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Pakistan's ousted Pervez Musharraf announces return to politics

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“He is trying to convert supporters by presenting [the flood response] as a failure of political forces domestically and at the same time waiting to play his cards internationally, especially in the Middle East and America, in case any political vacuum is created,” says analyst Najam Sethi.

Political rivals say his Musharraf's newfound Internet popularity won't get him far. “He might be a political leader in the virtual world of Facebook. But the real political field is on the streets of this poverty ridden country, and that he hasn’t faced yet,” says Nihal Hashmi, a central leader of former premier Nazwaz Sharif’s Pakistan Muslim League (PML). Mr. Hashmi points out that in one of his earlier incarnations, Musharraf reached out to the same political elite that he now claims to revile.

May face legal prosecution

Musharraf has many enemies and difficult legal and political hurdles to cross. He's had multiple death threats for his role in mixing state institutions with militancy. At the end of his rule when he fired the chief justice, he triggered severe backlash. He then declared emergency rule and imposed censorship rules on the media – eventually leading to his ouster.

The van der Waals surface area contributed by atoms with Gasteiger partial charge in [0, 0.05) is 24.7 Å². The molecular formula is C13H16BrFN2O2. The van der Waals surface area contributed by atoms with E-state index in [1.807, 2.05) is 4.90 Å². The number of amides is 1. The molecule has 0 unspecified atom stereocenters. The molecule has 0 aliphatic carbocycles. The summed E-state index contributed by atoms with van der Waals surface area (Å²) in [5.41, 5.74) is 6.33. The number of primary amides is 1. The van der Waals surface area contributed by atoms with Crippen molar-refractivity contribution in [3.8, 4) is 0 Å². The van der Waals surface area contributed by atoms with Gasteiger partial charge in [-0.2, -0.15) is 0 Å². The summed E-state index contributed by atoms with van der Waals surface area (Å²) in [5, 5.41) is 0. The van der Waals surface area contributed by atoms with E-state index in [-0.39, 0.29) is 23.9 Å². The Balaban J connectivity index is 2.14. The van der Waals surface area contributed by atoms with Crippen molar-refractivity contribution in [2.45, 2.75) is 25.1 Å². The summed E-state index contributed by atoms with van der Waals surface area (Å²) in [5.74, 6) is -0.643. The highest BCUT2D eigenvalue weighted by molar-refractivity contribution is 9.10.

Those actions have not been forgotten. “He will have to face powerful judiciary, and the two rival political forces of ruling Pakistan Peoples’ Party and Nawaz Sharif’s PML, and the leading media houses,” says Mr. Sethi, the analyst and editor-in-chief of Pakistani newsweekly The Friday Times.

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